Why, yes – Chicagoboyz shop at Costco or Sam’s Club. It is always more economical to purchase the staples you know you will need in bulk.
Archive for the 'Customer Service' Category
(Ran into this 2006 post while searching for an old Photon Courier post, and realized it had never been posted on Chicago Boyz. It is unfortunately still quite relevant.)
Almost every day, one encounters some business that is attempting to micromanage the interactions between its employees and its customers.
At lunchtime a couple of weeks ago, I was in the mood for bacon & eggs, so I went to a restaurant (part of a local chain) that has breakfast items all day long. The interaction went something like this:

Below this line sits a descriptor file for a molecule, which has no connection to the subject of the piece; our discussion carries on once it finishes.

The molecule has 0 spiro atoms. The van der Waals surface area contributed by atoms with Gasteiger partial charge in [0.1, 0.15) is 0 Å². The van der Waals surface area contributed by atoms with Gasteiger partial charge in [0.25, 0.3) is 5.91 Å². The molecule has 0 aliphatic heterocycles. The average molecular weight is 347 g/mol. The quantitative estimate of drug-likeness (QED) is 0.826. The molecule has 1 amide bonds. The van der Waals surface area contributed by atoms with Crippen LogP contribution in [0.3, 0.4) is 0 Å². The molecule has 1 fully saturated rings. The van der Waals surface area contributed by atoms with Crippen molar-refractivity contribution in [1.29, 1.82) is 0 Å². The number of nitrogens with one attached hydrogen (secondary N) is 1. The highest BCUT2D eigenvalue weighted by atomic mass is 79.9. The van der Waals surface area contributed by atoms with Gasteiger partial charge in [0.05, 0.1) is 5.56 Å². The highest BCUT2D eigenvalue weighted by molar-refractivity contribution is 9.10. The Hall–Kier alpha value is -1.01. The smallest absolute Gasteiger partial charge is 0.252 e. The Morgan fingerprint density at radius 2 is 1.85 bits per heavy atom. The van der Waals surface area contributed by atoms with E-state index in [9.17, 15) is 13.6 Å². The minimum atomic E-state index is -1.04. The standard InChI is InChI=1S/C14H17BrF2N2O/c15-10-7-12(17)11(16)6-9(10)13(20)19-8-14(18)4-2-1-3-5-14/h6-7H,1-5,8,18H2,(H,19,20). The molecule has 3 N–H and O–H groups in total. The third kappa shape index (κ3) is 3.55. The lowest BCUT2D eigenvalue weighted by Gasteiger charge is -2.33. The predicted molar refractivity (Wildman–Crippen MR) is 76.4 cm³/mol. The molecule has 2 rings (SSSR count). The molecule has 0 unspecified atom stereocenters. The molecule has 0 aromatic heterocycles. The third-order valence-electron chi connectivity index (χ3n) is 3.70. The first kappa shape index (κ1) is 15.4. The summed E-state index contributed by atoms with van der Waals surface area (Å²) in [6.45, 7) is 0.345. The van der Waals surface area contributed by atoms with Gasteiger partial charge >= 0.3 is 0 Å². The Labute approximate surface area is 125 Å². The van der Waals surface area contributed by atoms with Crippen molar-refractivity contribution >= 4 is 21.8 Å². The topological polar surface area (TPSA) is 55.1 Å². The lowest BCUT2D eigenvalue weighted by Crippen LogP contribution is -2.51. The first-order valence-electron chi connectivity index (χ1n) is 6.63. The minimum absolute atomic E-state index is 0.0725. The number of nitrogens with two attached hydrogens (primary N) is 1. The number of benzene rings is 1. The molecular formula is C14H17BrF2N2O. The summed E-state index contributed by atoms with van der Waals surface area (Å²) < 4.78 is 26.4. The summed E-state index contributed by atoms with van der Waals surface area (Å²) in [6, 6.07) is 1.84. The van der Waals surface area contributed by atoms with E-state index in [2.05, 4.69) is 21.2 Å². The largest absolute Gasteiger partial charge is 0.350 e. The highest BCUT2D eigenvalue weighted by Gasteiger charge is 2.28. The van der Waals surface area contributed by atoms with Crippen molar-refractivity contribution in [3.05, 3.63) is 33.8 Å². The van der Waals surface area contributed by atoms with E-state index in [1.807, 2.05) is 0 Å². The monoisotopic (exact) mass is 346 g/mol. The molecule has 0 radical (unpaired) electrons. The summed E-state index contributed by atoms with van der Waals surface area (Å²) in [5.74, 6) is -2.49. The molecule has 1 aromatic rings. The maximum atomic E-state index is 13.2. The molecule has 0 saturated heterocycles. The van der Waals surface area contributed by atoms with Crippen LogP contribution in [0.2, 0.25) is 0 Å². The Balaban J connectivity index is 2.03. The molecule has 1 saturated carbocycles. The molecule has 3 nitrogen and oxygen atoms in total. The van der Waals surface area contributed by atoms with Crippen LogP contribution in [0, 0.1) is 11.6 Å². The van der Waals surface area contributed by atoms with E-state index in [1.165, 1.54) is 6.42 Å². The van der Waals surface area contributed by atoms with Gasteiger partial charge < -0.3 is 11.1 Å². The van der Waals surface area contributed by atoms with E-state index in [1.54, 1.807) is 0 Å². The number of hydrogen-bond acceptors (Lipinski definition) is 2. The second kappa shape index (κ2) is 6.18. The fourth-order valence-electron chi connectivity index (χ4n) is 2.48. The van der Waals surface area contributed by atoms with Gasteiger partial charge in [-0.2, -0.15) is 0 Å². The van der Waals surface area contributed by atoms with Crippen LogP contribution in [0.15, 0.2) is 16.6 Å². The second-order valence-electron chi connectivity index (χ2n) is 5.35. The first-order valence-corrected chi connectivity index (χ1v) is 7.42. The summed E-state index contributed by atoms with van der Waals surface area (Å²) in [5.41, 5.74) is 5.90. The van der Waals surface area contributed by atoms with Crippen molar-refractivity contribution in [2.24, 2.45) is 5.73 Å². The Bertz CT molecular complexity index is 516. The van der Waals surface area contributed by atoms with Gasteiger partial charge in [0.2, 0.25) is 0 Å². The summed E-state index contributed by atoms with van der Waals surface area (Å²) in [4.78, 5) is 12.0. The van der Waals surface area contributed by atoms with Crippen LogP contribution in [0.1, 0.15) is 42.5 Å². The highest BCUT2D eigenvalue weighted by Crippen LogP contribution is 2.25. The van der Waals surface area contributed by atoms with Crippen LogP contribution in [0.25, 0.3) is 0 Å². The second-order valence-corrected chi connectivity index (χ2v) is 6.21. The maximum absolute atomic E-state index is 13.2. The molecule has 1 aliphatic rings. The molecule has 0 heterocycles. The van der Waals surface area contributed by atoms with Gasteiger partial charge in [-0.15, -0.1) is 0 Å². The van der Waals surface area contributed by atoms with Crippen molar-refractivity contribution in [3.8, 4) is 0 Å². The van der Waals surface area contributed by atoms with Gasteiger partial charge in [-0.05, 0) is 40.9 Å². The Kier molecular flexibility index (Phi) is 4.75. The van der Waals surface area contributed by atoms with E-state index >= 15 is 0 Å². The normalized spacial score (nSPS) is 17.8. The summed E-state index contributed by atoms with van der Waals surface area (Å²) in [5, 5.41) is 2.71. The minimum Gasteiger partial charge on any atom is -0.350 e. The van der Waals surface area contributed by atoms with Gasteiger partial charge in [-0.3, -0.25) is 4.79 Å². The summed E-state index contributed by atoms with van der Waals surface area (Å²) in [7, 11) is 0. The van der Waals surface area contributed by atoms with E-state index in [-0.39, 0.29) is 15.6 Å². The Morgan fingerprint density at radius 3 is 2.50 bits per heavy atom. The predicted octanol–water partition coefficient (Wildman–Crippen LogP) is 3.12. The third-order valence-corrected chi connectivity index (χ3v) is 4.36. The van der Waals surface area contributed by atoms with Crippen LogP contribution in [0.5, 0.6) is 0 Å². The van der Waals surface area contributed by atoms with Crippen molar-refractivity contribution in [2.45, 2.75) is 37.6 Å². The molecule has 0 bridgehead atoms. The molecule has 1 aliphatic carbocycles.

Waitperson: Welcome to Snarfers-by-the-Lake, my name is Linda, I’ll be your server today.
Me: Hi, Linda. I’m kind of in a breakfast mood, so I think I’ll have the bacon & eggs.
WP (looks confused, as if she’d never heard of this dish before): Bacon & eggs? I don’t think…Oh, that would be our “eggs any style.”
Me: OK…style I like ‘em is over medium, with the bacon pretty crisp.
WP: Over medium…and would you like bacon or sausage with that?
Me: Bacon…pretty crisp.
WP: And our soup today is cream of broccoli.
Me: Soup with breakfast? That would be something different!
WP: I know it’s silly, but they make me say it.
I know it’s silly, but they make me say it. In how many consumer-oriented businesses could employees say the same thing?
Also a couple of weeks ago, I had to call my local telco, always a dreaded experience. After I had finally gotten through the levels of the voice response menu and got a person, it was:
CS Agent: Thank you for calling, how may I provide you with exceptional service today?